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J Virol. 1998 Jan;72(1):320-9.

Functional identification and analysis of cis-acting sequences which mediate genome cleavage and packaging in human herpesvirus 6.

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  • 1Department of Microbiology and Immunology, University of Rochester Medical Center, New York 14642, USA.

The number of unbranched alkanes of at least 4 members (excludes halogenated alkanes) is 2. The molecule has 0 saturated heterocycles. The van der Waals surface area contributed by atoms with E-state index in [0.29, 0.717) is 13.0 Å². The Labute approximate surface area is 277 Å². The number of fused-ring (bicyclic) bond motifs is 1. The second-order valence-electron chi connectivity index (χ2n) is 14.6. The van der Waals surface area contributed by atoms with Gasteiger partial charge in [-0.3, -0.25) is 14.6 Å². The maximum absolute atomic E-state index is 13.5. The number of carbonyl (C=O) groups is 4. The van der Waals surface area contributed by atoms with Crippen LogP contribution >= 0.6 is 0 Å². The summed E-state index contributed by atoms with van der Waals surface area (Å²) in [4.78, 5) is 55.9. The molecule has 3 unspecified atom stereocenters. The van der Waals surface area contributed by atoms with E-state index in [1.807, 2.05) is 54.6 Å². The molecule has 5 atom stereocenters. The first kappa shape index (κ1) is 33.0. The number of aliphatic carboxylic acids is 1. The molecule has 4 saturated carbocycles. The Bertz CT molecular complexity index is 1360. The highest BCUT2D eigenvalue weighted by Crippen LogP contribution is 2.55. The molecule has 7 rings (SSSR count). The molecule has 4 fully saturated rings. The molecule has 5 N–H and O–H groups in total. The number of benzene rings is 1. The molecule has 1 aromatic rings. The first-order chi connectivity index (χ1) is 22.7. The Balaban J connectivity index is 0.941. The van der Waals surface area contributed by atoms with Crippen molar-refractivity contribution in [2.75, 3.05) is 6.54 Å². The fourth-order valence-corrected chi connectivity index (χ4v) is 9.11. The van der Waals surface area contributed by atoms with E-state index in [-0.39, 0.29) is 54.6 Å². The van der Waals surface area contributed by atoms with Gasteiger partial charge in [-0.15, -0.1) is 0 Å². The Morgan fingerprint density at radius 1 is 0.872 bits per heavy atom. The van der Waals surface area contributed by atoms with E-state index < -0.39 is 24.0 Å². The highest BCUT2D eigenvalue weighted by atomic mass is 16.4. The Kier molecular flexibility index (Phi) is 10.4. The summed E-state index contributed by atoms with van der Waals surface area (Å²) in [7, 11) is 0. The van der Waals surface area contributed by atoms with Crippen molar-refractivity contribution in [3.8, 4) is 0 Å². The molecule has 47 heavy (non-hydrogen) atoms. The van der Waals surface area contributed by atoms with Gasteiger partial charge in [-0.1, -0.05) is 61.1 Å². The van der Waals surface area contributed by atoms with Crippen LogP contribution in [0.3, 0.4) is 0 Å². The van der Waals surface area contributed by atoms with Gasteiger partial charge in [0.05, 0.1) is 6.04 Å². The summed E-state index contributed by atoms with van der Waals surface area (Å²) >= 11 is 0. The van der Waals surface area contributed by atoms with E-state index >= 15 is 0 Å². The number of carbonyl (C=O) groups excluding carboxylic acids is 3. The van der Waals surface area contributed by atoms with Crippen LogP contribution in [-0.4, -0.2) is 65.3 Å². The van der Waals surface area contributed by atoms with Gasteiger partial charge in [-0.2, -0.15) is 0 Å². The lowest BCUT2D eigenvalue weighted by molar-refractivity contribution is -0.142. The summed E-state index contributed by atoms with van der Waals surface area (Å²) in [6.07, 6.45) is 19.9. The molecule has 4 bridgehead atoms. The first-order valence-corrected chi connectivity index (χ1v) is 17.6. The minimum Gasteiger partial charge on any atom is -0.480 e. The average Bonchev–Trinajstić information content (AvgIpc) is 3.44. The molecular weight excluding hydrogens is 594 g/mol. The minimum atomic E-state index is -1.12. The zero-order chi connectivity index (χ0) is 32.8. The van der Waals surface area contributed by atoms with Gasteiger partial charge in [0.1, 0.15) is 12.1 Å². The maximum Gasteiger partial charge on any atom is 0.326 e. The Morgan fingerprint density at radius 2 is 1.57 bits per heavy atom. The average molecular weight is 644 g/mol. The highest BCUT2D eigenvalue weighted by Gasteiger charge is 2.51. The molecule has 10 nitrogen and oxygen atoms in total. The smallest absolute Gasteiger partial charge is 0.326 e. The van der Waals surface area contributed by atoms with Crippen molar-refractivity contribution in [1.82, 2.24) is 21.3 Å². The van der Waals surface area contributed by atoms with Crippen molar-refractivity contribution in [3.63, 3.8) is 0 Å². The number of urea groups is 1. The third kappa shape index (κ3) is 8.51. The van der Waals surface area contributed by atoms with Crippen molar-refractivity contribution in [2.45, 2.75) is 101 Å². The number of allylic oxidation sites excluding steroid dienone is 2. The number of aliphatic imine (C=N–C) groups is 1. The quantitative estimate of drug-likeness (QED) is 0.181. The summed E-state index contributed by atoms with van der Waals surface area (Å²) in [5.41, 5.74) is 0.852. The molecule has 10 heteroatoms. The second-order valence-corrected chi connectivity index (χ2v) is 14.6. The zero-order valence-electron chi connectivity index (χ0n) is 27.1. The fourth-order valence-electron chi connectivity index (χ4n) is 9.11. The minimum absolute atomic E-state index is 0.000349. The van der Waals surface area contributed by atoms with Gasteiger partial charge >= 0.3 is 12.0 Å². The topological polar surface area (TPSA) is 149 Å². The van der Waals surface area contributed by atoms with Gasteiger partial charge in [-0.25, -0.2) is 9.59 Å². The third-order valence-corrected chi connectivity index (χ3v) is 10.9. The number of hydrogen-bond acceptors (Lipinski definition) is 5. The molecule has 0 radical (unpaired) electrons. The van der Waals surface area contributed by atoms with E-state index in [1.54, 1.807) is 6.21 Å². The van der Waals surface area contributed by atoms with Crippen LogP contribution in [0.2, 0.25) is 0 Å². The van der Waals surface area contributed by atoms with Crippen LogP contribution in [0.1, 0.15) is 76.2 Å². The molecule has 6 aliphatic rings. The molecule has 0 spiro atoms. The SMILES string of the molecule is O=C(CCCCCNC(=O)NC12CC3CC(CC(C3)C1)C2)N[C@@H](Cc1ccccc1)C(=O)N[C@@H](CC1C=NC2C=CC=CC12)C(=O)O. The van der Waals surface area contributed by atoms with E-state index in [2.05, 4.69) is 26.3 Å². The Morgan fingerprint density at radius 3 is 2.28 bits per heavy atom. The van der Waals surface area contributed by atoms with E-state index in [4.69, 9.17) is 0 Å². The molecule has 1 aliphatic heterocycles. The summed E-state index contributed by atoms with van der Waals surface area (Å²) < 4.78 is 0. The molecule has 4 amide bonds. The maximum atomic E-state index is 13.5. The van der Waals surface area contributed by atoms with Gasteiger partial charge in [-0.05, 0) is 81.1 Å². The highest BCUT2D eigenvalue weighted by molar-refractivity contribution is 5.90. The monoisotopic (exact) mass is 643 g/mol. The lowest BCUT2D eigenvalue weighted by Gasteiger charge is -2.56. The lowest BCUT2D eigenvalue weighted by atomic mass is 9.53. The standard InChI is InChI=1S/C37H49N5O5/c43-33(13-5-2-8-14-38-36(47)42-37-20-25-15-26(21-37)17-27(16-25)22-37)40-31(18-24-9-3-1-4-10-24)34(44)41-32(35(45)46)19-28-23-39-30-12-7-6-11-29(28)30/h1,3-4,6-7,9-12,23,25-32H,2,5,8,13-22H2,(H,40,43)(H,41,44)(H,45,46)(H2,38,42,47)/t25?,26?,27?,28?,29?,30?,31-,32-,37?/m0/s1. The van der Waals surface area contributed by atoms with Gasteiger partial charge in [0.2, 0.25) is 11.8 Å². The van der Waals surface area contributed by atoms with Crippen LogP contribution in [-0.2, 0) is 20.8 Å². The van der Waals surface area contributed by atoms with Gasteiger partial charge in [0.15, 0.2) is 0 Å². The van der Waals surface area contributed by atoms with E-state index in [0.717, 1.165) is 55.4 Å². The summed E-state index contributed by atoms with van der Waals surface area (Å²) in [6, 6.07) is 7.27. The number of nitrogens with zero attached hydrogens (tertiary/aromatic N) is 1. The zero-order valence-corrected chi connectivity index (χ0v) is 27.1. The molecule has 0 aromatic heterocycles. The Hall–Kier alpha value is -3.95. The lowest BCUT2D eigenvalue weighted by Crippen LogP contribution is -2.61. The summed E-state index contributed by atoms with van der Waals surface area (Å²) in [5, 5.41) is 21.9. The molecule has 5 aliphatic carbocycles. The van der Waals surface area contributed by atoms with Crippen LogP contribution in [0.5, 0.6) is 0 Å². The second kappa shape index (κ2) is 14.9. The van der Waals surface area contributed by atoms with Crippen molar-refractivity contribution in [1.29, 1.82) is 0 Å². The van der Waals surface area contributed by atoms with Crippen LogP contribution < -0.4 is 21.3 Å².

Sequences present at the genomic termini of herpesviruses become linked during lytic-phase replication and provide the substrate for cleavage and packaging of unit length viral genomes. We have previously shown that homologs of the consensus herpesvirus cleavage-packaging signals, pac1 and pac2, are located at the left and right genomic termini of human herpesvirus 6 (HHV-6), respectively. Immediately adjacent to these elements are two distinct arrays of human telomeric repeat sequences (TRS). We now show that the unique sequence element formed at the junction of HHV-6B genome concatemers (pac2-pac1) is necessary and sufficient for virally mediated cleavage of plasmid DNAs containing the HHV-6B lytic-phase origin of DNA replication (oriLyt). The concatemeric junction sequence also allowed for the packaging of these plasmid molecules into intracellular nucleocapsids as well as mature, infectious viral particles. In addition, this element significantly enhanced the replication efficiency of oriLyt-containing plasmids in virally infected cells. Experiments revealed that the concatemeric junction sequence possesses an unusual, S1 nuclease-sensitive conformation (anisomorphic DNA), which might play a role in this apparent enhancement of DNA replication--although additional studies will be required to test this hypothesis. Finally, we also analyzed whether the presence of flanking viral TRS had any effect on the functional activity of the minimal concatemeric junction (pac2-pac1). These experiments revealed that the TRS motifs, either alone or in combination, had no effect on the efficiency of virally mediated DNA replication or DNA cleavage. Taken together, these data show that the cleavage and packaging of HHV-6 DNA are mediated by cis-acting consensus sequences similar to those found in other herpesviruses, and that these sequences also influence the efficiency of HHV-6 DNA replication. Since the adjacent TRS do not influence either viral cleavage and packaging or viral DNA replication, their function remains uncertain.

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